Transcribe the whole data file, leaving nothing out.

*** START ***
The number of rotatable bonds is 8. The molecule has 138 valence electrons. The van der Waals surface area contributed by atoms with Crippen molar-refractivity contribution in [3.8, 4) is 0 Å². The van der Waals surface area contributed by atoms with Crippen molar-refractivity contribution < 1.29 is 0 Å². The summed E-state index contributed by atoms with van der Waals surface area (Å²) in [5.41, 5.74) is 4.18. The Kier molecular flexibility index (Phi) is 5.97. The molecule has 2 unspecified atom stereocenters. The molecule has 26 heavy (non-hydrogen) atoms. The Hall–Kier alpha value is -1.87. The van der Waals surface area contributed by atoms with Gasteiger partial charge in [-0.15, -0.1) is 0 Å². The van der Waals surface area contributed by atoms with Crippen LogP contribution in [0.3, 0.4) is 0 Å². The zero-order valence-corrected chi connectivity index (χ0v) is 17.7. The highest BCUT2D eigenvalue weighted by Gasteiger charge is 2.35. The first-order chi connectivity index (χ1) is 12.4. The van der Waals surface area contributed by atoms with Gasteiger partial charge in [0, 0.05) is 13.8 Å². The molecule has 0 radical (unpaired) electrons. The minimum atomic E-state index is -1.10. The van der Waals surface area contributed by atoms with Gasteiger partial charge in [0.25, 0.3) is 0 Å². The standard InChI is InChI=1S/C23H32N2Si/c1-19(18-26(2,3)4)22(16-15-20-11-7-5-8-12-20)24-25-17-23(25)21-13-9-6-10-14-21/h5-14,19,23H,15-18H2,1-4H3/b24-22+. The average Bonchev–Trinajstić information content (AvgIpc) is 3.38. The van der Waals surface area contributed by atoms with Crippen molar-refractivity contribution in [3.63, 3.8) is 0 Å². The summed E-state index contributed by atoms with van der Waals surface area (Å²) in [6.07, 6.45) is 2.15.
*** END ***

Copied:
The number of rotatable bonds is 8. The molecule has 138 valence electrons. The van der Waals surface area contributed by atoms with Crippen molar-refractivity contribution in [3.8, 4) is 0 Å². The van der Waals surface area contributed by atoms with Crippen molar-refractivity contribution < 1.29 is 0 Å². The summed E-state index contributed by atoms with van der Waals surface area (Å²) in [5.41, 5.74) is 4.18. The Kier molecular flexibility index (Phi) is 5.97. The molecule has 2 unspecified atom stereocenters. The molecule has 26 heavy (non-hydrogen) atoms. The Hall–Kier alpha value is -1.87. The van der Waals surface area contributed by atoms with Gasteiger partial charge in [-0.15, -0.1) is 0 Å². The van der Waals surface area contributed by atoms with Crippen LogP contribution in [0.3, 0.4) is 0 Å². The zero-order valence-corrected chi connectivity index (χ0v) is 17.7. The highest BCUT2D eigenvalue weighted by Gasteiger charge is 2.35. The first-order chi connectivity index (χ1) is 12.4. The van der Waals surface area contributed by atoms with Gasteiger partial charge in [0, 0.05) is 13.8 Å². The molecule has 0 radical (unpaired) electrons. The minimum atomic E-state index is -1.10. The van der Waals surface area contributed by atoms with Gasteiger partial charge in [0.25, 0.3) is 0 Å². The standard InChI is InChI=1S/C23H32N2Si/c1-19(18-26(2,3)4)22(16-15-20-11-7-5-8-12-20)24-25-17-23(25)21-13-9-6-10-14-21/h5-14,19,23H,15-18H2,1-4H3/b24-22+. The average Bonchev–Trinajstić information content (AvgIpc) is 3.38. The van der Waals surface area contributed by atoms with Crippen molar-refractivity contribution in [3.63, 3.8) is 0 Å². The summed E-state index contributed by atoms with van der Waals surface area (Å²) in [6.07, 6.45) is 2.15.